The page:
Wednesday, 7 August 2013


Hello. My name is Kostas Economides and I am a lecturer in the Department of Economics at the University of the South of England (USE for short). Well, actually that is not true really as the names of individuals and institutions in this blog have been changed to protect the innocent - and the guilty!

Continuing our discussions in the cafe about TV and Internet sports services we turned our attention to the new Sun+ subscription deal.

The recently appointed new editor of the Sun, David Dinsmore, has introduced the new online subscription service priced at £2 per week with the attraction of a full range of Premier League football clips available behind the paywall. Sun readers will also be able to access the service on a more ad hoc basis by collecting tokens from the printed version of the newspaper.

There is much interest as to whether this latest attempt to extract revenue from an online newspaper will fare better than some earlier cases. For example in 2010 when the Times and Sunday Times placed its web version behind a paywall it is estimated that web traffic fell by over 90% and that there was a considerable loss of revenue from advertising. Other publications such as the Wall Street Journal and the New York Times have moved much of their material behind paywalls, but they have also kept a certain amount of pages freely available too.

The Guardian has resisted the pressure to introduce a paywall but they have offered readers a full online subscription service which works out a lot cheaper than the cost of buying the printed version every day. They are clearly hoping that many readers will consider this a worthwhile deal. The Daily Mail has been very successful with its extended online services, focusing on celebrity stories. These have become particularly popular n the United Sates.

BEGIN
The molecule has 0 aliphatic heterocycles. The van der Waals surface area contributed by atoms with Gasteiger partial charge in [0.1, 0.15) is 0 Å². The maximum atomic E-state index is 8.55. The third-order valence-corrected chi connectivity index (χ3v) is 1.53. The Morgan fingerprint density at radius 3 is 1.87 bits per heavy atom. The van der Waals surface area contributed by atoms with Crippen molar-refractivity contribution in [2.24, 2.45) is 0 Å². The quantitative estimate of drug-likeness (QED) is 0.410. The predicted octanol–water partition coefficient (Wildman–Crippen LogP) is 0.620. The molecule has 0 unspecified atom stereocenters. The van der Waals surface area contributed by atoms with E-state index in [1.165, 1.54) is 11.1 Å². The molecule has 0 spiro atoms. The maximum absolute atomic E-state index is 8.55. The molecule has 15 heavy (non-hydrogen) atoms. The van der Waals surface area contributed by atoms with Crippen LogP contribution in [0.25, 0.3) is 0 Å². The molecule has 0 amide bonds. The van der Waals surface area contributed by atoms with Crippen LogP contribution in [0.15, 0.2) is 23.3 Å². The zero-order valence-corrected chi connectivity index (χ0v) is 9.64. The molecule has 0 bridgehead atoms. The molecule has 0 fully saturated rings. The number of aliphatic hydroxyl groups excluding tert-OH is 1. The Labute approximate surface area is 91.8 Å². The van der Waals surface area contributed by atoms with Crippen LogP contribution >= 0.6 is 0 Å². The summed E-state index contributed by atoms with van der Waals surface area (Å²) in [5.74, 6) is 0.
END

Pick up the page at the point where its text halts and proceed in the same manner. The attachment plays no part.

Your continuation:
Dinsmore believes that the football clips will be particularly attractive to the 55% of Sun readers who are male.He puts some of the recent fall in sales of the Sun down to the increase in its cover price from 30p to 40p and he says that a £2 a week subscription will be a very attractive price.

Douglas McCabe of Enders Analysis believes that the Sun needs about 300,000 subscribers to create a sufficient revenue stream to pay for the new service (Source: The Guardian, 1/8/2013). It will be interesting to see how quickly it can achieve these numbers.

Now we hear that Jeff Bezos, the founder of Amazon, has purchased the Washington Post.It will be interesting to see what his plans are for the newspaper.

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